To wrap up our Fog Unit, we finalized two projects! The first was to bring back all our knowledge to the cities that gave us weather data related to fog in the first place. Each group had to make a model showcasing how a particular city had fog appear and then disappear! Check out their work below!
And throughout the unit, we were also learning about Applied Digital Skills through Google, so students learned about using Google Slides and linking pages in Google Slides to create some "Choose-Your-Own-Adventure" style presentations, and we coined their name to be "If-Then Fog Adventures!" Enjoy!
Now that we understand the science behind fog formation, we're on to putting these science ideas into place by using the engineering design process! We've got two days of testing before we present our final ideas to the class to see who can best meet our criteria and not violate our constraints!
Students signed safety contracts today and began testing...we've got some interesting ideas on the table, and some spooky fog is in the works!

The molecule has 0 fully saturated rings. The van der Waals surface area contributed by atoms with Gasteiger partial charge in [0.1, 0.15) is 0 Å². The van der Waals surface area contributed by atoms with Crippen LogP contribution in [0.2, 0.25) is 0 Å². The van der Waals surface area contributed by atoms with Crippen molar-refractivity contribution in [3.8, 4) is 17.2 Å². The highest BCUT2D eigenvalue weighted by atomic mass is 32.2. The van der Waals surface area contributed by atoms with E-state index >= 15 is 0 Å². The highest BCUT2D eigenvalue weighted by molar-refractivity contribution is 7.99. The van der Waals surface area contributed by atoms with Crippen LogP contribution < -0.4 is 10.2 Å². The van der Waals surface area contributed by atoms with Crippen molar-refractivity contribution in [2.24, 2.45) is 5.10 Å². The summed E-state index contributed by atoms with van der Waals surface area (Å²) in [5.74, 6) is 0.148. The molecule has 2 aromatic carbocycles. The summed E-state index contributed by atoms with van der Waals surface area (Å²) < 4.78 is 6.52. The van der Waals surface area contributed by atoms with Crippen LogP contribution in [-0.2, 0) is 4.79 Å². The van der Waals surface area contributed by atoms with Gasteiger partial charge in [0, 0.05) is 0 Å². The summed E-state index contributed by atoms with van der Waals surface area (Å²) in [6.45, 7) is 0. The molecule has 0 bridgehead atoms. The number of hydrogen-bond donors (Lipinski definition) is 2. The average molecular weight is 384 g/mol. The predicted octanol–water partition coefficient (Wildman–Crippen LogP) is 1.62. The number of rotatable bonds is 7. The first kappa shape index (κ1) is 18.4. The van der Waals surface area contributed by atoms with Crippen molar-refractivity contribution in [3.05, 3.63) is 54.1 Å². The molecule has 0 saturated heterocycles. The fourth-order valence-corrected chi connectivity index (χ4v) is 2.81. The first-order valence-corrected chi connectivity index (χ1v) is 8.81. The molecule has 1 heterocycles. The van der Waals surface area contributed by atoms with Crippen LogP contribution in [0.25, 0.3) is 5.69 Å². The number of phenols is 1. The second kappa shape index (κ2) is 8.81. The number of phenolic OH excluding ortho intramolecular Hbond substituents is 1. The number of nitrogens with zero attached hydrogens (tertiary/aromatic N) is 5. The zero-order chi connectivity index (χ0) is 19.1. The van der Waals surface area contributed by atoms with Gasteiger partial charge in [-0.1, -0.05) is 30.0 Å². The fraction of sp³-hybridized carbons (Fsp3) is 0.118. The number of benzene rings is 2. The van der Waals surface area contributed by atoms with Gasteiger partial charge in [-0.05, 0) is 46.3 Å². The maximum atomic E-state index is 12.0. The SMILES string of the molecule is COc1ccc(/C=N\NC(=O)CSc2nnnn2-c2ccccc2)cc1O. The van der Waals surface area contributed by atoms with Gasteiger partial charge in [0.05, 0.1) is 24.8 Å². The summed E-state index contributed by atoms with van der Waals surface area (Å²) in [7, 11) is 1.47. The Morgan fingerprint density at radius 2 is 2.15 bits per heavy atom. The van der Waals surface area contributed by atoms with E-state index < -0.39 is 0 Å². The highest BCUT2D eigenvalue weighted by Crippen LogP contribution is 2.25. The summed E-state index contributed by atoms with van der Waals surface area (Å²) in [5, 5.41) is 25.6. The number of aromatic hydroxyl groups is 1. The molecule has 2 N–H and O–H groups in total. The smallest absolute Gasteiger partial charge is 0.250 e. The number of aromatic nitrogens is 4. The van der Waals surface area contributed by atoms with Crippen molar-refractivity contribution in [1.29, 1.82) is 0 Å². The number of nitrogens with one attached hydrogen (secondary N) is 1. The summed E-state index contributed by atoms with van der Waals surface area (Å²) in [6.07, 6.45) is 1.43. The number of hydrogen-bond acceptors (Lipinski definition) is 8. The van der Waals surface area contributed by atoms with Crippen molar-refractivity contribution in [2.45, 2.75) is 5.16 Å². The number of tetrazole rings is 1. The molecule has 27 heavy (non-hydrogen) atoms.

We did it folks! We finally came to consensus today putting together all our science ideas behind what makes fog, and we did it with dry ice and water!
To make a long story short, we figured out the following:
1. When you put dry ice in water, the water molecules have more kinetic energy than the dry ice molecules. This means that when they collide into one another, the energy from the water transfers to the dry ice (solid CO2). This is what gets the dry ice to sublimate (turn from a solid to a gas) and put CO2 into the air.
2. The water in the beaker gets into the air because the air above it is colliding into it, getting it to evaporate. This is making the air more humid. And we know that high humidity is a necessity for fog formation!
3. Once the CO2 and water are in the air, they do two things. First off, we figured out that water molecules are attracted to one another. And since they are still moving, when they bump into the CO2 molecules (which are STILL REALLY, REALLY COLD), they slow down the water molecules enough to get them to condense on either nearby CCNs or the CO2 (which we're thinking is a CCN, too). This high humidity in the air, along with the cooling (because of the dry ice), allows fog droplets to form and fog to appear!
Students are now thinking about their fog machine designs that can best meet the criteria and constraints! Working in teams, they submitted designs to Mrs. Brinza while she secures dry ice. Check out some of the groups' design ideas and some of the feedback Mrs. Brinza gave them.